Regardless, I've never seen a movie that gave off such a strong sensation of physical weight before. It's not often that I get such a synaesthetic experience from a movie. Also, the print I saw had a television-like aspect ratio, almost squarish - even though the images I've included here don't reflect that.
As you would imagine from a nun character, Ida is pious and devout. Wanda is much more secular and worldly. In a key scene about halfway through, when Wanda thinks Ida's being overly judgmental of her ways, Wanda tells her that living in a Catholic orphanage all her life has sheltered her from the world, and since Jesus wasn't afraid to engage the world on its own terms, neither should she.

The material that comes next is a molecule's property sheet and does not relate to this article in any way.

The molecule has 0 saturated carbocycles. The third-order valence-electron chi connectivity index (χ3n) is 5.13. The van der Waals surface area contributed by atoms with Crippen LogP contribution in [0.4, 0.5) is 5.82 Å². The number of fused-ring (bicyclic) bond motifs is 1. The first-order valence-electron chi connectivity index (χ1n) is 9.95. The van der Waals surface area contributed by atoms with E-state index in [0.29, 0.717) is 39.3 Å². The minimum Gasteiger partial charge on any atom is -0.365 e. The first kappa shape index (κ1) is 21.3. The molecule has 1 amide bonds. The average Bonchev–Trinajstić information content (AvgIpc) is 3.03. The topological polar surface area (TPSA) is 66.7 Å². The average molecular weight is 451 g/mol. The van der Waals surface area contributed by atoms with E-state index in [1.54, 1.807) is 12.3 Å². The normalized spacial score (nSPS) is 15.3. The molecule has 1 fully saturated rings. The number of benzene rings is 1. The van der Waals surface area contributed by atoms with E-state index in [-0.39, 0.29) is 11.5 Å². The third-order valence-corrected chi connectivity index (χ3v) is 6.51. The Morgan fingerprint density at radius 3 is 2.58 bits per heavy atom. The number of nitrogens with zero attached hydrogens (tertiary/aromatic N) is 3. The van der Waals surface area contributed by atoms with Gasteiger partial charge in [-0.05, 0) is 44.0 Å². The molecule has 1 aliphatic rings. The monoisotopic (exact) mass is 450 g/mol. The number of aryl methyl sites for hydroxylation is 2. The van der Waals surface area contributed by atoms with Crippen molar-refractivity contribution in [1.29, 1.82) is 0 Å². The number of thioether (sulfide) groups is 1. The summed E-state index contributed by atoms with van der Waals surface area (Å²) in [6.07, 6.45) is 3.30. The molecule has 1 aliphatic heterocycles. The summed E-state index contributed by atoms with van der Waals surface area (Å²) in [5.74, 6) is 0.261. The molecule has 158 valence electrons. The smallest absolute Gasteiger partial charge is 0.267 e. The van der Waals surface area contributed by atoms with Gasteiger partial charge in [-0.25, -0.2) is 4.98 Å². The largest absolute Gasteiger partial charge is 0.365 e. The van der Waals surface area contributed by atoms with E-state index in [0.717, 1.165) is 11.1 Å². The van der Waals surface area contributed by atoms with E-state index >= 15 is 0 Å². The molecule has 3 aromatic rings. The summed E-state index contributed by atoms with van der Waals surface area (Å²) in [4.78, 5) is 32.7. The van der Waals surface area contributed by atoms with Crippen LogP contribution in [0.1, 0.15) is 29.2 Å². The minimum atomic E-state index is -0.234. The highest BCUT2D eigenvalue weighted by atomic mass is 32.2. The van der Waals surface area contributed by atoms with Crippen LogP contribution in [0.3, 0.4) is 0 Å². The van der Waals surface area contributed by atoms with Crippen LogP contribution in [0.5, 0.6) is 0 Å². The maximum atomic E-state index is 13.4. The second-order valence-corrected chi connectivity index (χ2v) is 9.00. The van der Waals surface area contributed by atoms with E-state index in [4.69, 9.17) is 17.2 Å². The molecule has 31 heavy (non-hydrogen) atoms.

This conversation proves important in a decision Ida makes at the very end of the story, and though it didn't change how I felt about the movie as a whole, it's still a decision I wish she hadn't made. Growing up within a strict faith, you never know as much about the world as you should, because you're sheltered by your parents (or guardians, in this case) and programmed to believe what they say - and because you're only a kid, they can tell you ANYTHING, and you will believe it. That's insidious. Enlightened parents would let a child decide for themselves what they wanna believe - though I'll grant that this probably isn't easy for a parent to do. This doesn't factor heavily into the movie; it's just something that it made me think of.